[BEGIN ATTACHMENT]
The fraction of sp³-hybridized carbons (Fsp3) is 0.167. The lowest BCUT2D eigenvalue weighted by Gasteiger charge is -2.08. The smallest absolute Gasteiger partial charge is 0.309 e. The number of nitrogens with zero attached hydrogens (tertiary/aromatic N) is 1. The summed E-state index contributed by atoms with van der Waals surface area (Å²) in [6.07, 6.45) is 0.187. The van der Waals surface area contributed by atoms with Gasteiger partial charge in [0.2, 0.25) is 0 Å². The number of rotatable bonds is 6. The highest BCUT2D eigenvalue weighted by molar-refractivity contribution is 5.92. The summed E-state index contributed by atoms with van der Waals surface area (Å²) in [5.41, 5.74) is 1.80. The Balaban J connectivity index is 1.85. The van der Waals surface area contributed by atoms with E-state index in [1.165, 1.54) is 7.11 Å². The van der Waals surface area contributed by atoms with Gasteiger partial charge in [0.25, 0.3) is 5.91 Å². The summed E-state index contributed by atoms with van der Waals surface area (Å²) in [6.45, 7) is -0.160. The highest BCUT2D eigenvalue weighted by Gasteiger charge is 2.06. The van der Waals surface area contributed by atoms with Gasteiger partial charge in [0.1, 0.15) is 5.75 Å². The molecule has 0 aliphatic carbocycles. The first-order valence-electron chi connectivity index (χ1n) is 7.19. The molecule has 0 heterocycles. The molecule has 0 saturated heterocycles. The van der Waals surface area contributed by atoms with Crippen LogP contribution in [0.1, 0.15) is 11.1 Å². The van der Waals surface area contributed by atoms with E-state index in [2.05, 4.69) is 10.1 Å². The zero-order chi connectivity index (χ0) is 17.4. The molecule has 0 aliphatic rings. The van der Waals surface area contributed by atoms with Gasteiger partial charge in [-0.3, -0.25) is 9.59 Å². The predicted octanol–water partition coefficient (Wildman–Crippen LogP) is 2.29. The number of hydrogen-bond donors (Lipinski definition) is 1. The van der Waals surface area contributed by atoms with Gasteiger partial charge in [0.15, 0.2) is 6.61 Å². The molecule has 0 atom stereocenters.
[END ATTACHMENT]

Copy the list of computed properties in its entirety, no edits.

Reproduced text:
The fraction of sp³-hybridized carbons (Fsp3) is 0.167. The lowest BCUT2D eigenvalue weighted by Gasteiger charge is -2.08. The smallest absolute Gasteiger partial charge is 0.309 e. The number of nitrogens with zero attached hydrogens (tertiary/aromatic N) is 1. The summed E-state index contributed by atoms with van der Waals surface area (Å²) in [6.07, 6.45) is 0.187. The van der Waals surface area contributed by atoms with Gasteiger partial charge in [0.2, 0.25) is 0 Å². The number of rotatable bonds is 6. The highest BCUT2D eigenvalue weighted by molar-refractivity contribution is 5.92. The summed E-state index contributed by atoms with van der Waals surface area (Å²) in [5.41, 5.74) is 1.80. The Balaban J connectivity index is 1.85. The van der Waals surface area contributed by atoms with E-state index in [1.165, 1.54) is 7.11 Å². The van der Waals surface area contributed by atoms with Gasteiger partial charge in [0.25, 0.3) is 5.91 Å². The summed E-state index contributed by atoms with van der Waals surface area (Å²) in [6.45, 7) is -0.160. The highest BCUT2D eigenvalue weighted by Gasteiger charge is 2.06. The van der Waals surface area contributed by atoms with Gasteiger partial charge in [0.1, 0.15) is 5.75 Å². The molecule has 0 aliphatic carbocycles. The first-order valence-electron chi connectivity index (χ1n) is 7.19. The molecule has 0 heterocycles. The molecule has 0 saturated heterocycles. The van der Waals surface area contributed by atoms with Crippen LogP contribution in [0.1, 0.15) is 11.1 Å². The van der Waals surface area contributed by atoms with E-state index in [2.05, 4.69) is 10.1 Å². The zero-order chi connectivity index (χ0) is 17.4. The molecule has 0 aliphatic rings. The van der Waals surface area contributed by atoms with Gasteiger partial charge in [-0.3, -0.25) is 9.59 Å². The predicted octanol–water partition coefficient (Wildman–Crippen LogP) is 2.29. The number of hydrogen-bond donors (Lipinski definition) is 1. The van der Waals surface area contributed by atoms with Gasteiger partial charge in [0.15, 0.2) is 6.61 Å². The molecule has 0 atom stereocenters.